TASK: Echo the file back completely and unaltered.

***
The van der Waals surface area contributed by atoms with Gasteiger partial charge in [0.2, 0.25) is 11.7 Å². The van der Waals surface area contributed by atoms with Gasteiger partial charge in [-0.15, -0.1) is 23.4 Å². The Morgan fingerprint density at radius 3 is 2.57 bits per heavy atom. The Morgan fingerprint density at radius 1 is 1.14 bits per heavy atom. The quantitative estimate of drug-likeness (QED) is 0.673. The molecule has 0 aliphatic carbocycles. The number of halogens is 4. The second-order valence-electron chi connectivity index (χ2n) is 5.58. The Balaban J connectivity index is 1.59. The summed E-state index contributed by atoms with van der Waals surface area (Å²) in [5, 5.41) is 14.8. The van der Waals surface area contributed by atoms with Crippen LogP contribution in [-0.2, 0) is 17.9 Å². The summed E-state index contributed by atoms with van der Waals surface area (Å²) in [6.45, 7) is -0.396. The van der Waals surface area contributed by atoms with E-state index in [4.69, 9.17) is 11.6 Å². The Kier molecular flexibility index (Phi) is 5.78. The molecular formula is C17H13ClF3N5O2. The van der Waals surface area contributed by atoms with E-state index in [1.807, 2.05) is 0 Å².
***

The van der Waals surface area contributed by atoms with Gasteiger partial charge in [0.2, 0.25) is 11.7 Å². The van der Waals surface area contributed by atoms with Gasteiger partial charge in [-0.15, -0.1) is 23.4 Å². The Morgan fingerprint density at radius 3 is 2.57 bits per heavy atom. The Morgan fingerprint density at radius 1 is 1.14 bits per heavy atom. The quantitative estimate of drug-likeness (QED) is 0.673. The molecule has 0 aliphatic carbocycles. The number of halogens is 4. The second-order valence-electron chi connectivity index (χ2n) is 5.58. The Balaban J connectivity index is 1.59. The summed E-state index contributed by atoms with van der Waals surface area (Å²) in [5, 5.41) is 14.8. The van der Waals surface area contributed by atoms with Crippen LogP contribution in [-0.2, 0) is 17.9 Å². The summed E-state index contributed by atoms with van der Waals surface area (Å²) in [6.45, 7) is -0.396. The van der Waals surface area contributed by atoms with E-state index in [4.69, 9.17) is 11.6 Å². The Kier molecular flexibility index (Phi) is 5.78. The molecular formula is C17H13ClF3N5O2. The van der Waals surface area contributed by atoms with E-state index in [1.807, 2.05) is 0 Å².